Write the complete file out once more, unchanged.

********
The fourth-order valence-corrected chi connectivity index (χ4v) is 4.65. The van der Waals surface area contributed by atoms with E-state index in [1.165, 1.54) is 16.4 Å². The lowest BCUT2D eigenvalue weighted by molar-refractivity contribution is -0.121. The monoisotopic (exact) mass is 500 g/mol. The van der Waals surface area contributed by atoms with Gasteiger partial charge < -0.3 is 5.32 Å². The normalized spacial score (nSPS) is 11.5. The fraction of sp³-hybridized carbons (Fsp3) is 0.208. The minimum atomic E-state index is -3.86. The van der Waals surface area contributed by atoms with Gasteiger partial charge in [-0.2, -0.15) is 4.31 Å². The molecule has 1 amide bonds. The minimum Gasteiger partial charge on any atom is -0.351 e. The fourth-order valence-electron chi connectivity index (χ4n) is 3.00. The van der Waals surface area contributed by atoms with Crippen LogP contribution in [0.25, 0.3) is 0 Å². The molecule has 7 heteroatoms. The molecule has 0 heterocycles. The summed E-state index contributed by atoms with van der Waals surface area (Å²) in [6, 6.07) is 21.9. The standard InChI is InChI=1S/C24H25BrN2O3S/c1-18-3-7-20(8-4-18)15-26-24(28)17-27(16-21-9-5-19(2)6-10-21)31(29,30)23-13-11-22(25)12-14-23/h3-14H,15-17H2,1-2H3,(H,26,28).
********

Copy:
The fourth-order valence-corrected chi connectivity index (χ4v) is 4.65. The van der Waals surface area contributed by atoms with E-state index in [1.165, 1.54) is 16.4 Å². The lowest BCUT2D eigenvalue weighted by molar-refractivity contribution is -0.121. The monoisotopic (exact) mass is 500 g/mol. The van der Waals surface area contributed by atoms with Gasteiger partial charge < -0.3 is 5.32 Å². The normalized spacial score (nSPS) is 11.5. The fraction of sp³-hybridized carbons (Fsp3) is 0.208. The minimum atomic E-state index is -3.86. The van der Waals surface area contributed by atoms with Gasteiger partial charge in [-0.2, -0.15) is 4.31 Å². The molecule has 1 amide bonds. The minimum Gasteiger partial charge on any atom is -0.351 e. The fourth-order valence-electron chi connectivity index (χ4n) is 3.00. The van der Waals surface area contributed by atoms with Crippen LogP contribution in [0.25, 0.3) is 0 Å². The molecule has 7 heteroatoms. The molecule has 0 heterocycles. The summed E-state index contributed by atoms with van der Waals surface area (Å²) in [6, 6.07) is 21.9. The standard InChI is InChI=1S/C24H25BrN2O3S/c1-18-3-7-20(8-4-18)15-26-24(28)17-27(16-21-9-5-19(2)6-10-21)31(29,30)23-13-11-22(25)12-14-23/h3-14H,15-17H2,1-2H3,(H,26,28).